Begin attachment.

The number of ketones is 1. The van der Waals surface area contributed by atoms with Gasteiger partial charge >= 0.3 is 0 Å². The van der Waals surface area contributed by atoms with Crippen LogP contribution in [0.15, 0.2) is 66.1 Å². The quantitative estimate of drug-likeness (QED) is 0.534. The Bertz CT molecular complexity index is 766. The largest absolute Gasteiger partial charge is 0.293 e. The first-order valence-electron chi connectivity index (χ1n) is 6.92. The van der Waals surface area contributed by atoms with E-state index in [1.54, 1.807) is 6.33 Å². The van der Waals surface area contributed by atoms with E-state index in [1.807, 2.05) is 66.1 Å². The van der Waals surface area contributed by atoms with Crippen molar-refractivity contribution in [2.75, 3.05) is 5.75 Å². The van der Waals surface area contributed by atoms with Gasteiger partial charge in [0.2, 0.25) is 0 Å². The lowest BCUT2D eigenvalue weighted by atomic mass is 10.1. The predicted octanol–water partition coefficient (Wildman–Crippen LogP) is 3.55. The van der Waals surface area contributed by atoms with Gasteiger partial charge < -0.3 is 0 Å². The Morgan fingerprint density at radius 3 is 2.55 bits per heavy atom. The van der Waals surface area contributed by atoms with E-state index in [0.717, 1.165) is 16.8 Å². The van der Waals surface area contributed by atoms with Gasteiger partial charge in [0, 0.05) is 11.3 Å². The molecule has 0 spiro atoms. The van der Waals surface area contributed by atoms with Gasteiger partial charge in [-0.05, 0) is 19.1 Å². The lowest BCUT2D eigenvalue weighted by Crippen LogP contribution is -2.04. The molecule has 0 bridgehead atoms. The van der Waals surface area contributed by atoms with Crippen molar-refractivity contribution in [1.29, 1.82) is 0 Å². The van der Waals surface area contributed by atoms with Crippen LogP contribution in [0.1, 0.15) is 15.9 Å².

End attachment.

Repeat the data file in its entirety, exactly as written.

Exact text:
The number of ketones is 1. The van der Waals surface area contributed by atoms with Gasteiger partial charge >= 0.3 is 0 Å². The van der Waals surface area contributed by atoms with Crippen LogP contribution in [0.15, 0.2) is 66.1 Å². The quantitative estimate of drug-likeness (QED) is 0.534. The Bertz CT molecular complexity index is 766. The largest absolute Gasteiger partial charge is 0.293 e. The first-order valence-electron chi connectivity index (χ1n) is 6.92. The van der Waals surface area contributed by atoms with E-state index in [1.54, 1.807) is 6.33 Å². The van der Waals surface area contributed by atoms with E-state index in [1.807, 2.05) is 66.1 Å². The van der Waals surface area contributed by atoms with Crippen molar-refractivity contribution in [2.75, 3.05) is 5.75 Å². The van der Waals surface area contributed by atoms with Gasteiger partial charge in [0.2, 0.25) is 0 Å². The lowest BCUT2D eigenvalue weighted by atomic mass is 10.1. The predicted octanol–water partition coefficient (Wildman–Crippen LogP) is 3.55. The van der Waals surface area contributed by atoms with Gasteiger partial charge < -0.3 is 0 Å². The Morgan fingerprint density at radius 3 is 2.55 bits per heavy atom. The van der Waals surface area contributed by atoms with E-state index in [0.717, 1.165) is 16.8 Å². The van der Waals surface area contributed by atoms with Gasteiger partial charge in [0, 0.05) is 11.3 Å². The molecule has 0 spiro atoms. The van der Waals surface area contributed by atoms with Gasteiger partial charge in [-0.05, 0) is 19.1 Å². The lowest BCUT2D eigenvalue weighted by Crippen LogP contribution is -2.04. The molecule has 0 bridgehead atoms. The van der Waals surface area contributed by atoms with Crippen molar-refractivity contribution in [1.29, 1.82) is 0 Å². The van der Waals surface area contributed by atoms with Crippen LogP contribution in [0.1, 0.15) is 15.9 Å².